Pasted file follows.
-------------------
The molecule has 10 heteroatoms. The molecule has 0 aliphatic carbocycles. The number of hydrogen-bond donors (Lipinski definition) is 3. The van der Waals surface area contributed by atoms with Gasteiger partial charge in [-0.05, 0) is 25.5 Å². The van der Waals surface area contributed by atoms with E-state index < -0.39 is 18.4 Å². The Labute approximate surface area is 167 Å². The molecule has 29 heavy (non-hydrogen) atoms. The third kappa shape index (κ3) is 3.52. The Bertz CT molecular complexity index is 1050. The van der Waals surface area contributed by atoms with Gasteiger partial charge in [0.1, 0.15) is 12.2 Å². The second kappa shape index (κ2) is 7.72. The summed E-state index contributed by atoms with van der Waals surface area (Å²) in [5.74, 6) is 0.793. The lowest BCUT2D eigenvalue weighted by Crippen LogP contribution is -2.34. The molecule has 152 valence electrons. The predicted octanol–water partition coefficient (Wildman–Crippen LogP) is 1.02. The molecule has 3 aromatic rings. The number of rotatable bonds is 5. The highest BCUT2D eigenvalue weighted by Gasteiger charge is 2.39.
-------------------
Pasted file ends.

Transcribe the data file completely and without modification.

The molecule has 10 heteroatoms. The molecule has 0 aliphatic carbocycles. The number of hydrogen-bond donors (Lipinski definition) is 3. The van der Waals surface area contributed by atoms with Gasteiger partial charge in [-0.05, 0) is 25.5 Å². The van der Waals surface area contributed by atoms with E-state index < -0.39 is 18.4 Å². The Labute approximate surface area is 167 Å². The molecule has 29 heavy (non-hydrogen) atoms. The third kappa shape index (κ3) is 3.52. The Bertz CT molecular complexity index is 1050. The van der Waals surface area contributed by atoms with Gasteiger partial charge in [0.1, 0.15) is 12.2 Å². The second kappa shape index (κ2) is 7.72. The summed E-state index contributed by atoms with van der Waals surface area (Å²) in [5.74, 6) is 0.793. The lowest BCUT2D eigenvalue weighted by Crippen LogP contribution is -2.34. The molecule has 152 valence electrons. The predicted octanol–water partition coefficient (Wildman–Crippen LogP) is 1.02. The molecule has 3 aromatic rings. The number of rotatable bonds is 5. The highest BCUT2D eigenvalue weighted by Gasteiger charge is 2.39.